59. M. S. Hayden, A. P. West, and S. Ghosh, “NF-κB and the immune response,” Oncogene, vol. 25, no. 51, pp. 6758–6780, 2006. View at Publisher · View at Google Scholar · View at Scopus
  60. X. Wang, M. Li, H. Zheng et al., “Influenza A virus NS1 protein prevents activation of NF-κB and induction of alpha/beta interferon,” Journal of Virology, vol. 74, no. 24, pp. 11566–11573, 2000. View at Publisher · View at Google Scholar · View at Scopus
  61. M. Joo, Y. S. Hahn, M. Kwon, R. T. Sadikot, T. S. Blackwell, and J. W. Christman, “Hepatitis C virus core protein suppresses NF-κB activation and cyclooxygenase-2 expression by direct interaction with IκB kinase β,” Journal of Virology, vol. 79, no. 12, pp. 7648–7657, 2005. View at Publisher · View at Google Scholar · View at Scopus
  62. S. Gao, L. Song, J. Li et al., “Influenza A virus-encoded NS1 virulence factor protein inhibits innate immune response by targeting IKK,” Cellular Microbiology, vol. 14, pp. 1849–1866, 2012.
  63. K. M. Schuhmann, C. K. Pfaller, and K.-K. Conzelmann, “The measles virus V protein binds to p65 (RelA) to suppress NF-κB activity,” Journal of Virology, vol. 85, no. 7, pp. 3162–3171, 2011. View at Publisher · View at Google Scholar · View at Scopus
  64. H. Kwon, N. Pelletier, C. DeLuca et al., “Inducible expression of IκBα represser mutants interferes with NF-κB activity and HIV-1 replication in Jurkat T cells,” Journal of Biological Chemistry, vol. 273, no. 13, pp. 7431–7440, 1998. View at Publisher · View at Google Scholar · View at Scopus
  65. A. Lavorgna and E. W. Harhaj, “EBV LMP1: new and shared pathways to NF-κB activation,” Proceedings of the National Academy of Sciences of the United States of America, vol. 109, no. 7, pp. 2188–2189, 2012. View at Publisher · View at Google Scholar · View at Scopus
  66. N. Kumar, Z.-T. Xin, Y. Liang, H. Ly, and Y. Liang, “NF-κB signaling differentially regulates influenza virus RNA synthesis,” Journal of Virology, vol. 82, no. 20, pp. 9880–9889, 2008. View at Publisher · View at Google Scholar · View at Scopus
  67. F. Nimmerjahn, D. Dudziak, U. Dirmeier et al., “Active NF-κB signalling is a prerequisite for influenza virus infection,” Journal of General Virology, vol. 85, no. 8, pp. 2347–2356, 2004. View at Publisher · View at Google Scholar · View at Scopus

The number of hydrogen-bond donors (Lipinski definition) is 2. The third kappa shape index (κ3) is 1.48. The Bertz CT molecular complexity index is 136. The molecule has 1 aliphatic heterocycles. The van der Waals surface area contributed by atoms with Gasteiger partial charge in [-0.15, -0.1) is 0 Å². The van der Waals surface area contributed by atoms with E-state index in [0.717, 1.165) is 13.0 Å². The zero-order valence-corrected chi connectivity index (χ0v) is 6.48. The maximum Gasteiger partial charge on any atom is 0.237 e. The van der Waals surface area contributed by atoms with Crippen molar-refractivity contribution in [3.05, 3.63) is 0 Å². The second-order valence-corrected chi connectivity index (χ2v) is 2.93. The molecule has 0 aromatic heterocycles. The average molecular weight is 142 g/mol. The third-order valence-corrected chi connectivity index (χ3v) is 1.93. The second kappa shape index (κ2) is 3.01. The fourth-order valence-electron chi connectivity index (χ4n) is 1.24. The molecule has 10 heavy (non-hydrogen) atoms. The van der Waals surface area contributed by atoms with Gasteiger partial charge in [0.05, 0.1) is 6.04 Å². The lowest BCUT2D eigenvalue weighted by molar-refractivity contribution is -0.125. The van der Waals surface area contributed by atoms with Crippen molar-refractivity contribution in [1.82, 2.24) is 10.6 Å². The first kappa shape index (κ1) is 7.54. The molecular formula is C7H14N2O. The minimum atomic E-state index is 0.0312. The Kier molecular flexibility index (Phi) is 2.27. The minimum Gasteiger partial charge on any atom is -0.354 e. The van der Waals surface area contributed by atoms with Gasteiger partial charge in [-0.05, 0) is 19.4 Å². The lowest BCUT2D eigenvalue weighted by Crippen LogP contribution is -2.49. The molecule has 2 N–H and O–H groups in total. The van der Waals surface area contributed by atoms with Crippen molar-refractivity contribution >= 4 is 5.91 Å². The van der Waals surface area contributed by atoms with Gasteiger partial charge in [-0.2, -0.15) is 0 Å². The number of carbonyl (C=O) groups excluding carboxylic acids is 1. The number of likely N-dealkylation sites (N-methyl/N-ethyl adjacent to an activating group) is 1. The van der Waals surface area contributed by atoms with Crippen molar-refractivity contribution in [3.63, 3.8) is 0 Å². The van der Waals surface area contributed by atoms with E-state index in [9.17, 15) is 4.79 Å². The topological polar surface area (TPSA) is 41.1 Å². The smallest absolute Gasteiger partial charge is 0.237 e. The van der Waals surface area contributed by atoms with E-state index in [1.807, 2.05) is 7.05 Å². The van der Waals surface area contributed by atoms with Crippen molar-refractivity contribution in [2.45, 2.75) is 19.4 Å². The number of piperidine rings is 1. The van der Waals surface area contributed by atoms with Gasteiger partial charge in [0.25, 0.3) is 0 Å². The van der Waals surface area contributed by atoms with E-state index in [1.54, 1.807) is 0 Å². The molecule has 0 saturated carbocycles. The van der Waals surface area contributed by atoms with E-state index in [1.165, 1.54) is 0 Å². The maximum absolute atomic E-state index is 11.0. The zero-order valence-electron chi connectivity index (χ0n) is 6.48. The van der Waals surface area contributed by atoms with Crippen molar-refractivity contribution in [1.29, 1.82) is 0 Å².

68. E.-K. Pauli, M. Schmolke, T. Wolff et al., “Influenza A virus inhibits type I IFN signaling via NF-κB-dependent induction of SOCS-3 expression,” PLoS Pathogens, vol. 4, no. 11, Article ID e1000196, 2008. View at Publisher · View at Google Scholar · View at Scopus
  69. W. J. Wurzer, C. Ehrhardt, S. Pleschka et al., “NF-κB-dependent induction of tumor necrosis factor-related apoptosis-inducing ligand (TRAIL) and Fas/FasL is crucial for efficient influenza virus propagation,” Journal of Biological Chemistry, vol. 279, no. 30, pp. 30931–30937, 2004. View at Publisher · View at Google Scholar · View at Scopus
  70. S.-O. Yoon, S. Shin, Y. Liu et al., “Ran-binding protein 3 phosphorylation links the ras and PI3-kinase pathways to nucleocytoplasmic transport,” Molecular Cell, vol. 29, no. 3, pp. 362–375, 2008. View at Publisher · View at Google Scholar · View at Scopus
  71. X. Shu, W. Wu, R. D. Mosteller, and D. Broek, “Sphingosine kinase mediates vascular endothelial growth factor-induced activation of ras and mitogen-activated protein kinases,” Molecular and Cellular Biology, vol. 22, no. 22, pp. 7758–7768, 2002. View at Publisher · View at Google Scholar · View at Scopus
  72. S. M. Pitson, P. A. B. Moretti, J. R. Zebol et al., “Activation of sphingosine kinase 1 by ERK1/2-mediated phosphorylation,” EMBO Journal, vol. 22, no. 20, pp. 5491–5500, 2003. View at Publisher · View at Google Scholar · View at Scopus
  73. J. Herz, J. Pardo, H. Kashkar et al., “Acid sphingomyelinase is a key regulator of cytotoxic granule secretion by primary T lymphocytes,” Nature Immunology, vol. 10, no. 7, pp. 761–768, 2009. View at Publisher · View at Google Scholar · View at Scopus
  74. E. T. Samy, C. A. Meyer, P. Caplazi et al., “Cutting edge: modulation of intestinal autoimmunity and IL-2 signaling by sphingosine kinase 2 independent of sphingosine 1-phosphate,” Journal of Immunology, vol. 179, no. 9, pp. 5644–5648, 2007. View at Scopus
  75. Y. J. Seo, C. J. Pritzl, M. Vijayan, C. R. Blake, M. E. McClain, and B. Hahm, “Sphingosine analogue AAL-R increases TLR7-mediated dendritic cell responses via p38 and type I IFN signaling pathways,” Journal of Immunology, vol. 188, pp. 4759–4768, 2012.
  76. J. H. Xie, N. Nomura, S. L. Koprak, E. J. Quackenbush, M. J. Forrest, and H. Rosen, “Sphingosine-1-phosphate receptor agonism impairs the efficiency of the local immune response by altering trafficking of naive and antigen-activated CD4+ T cells,” Journal of Immunology, vol. 170, no. 7, pp. 3662–3670, 2003. View at Scopus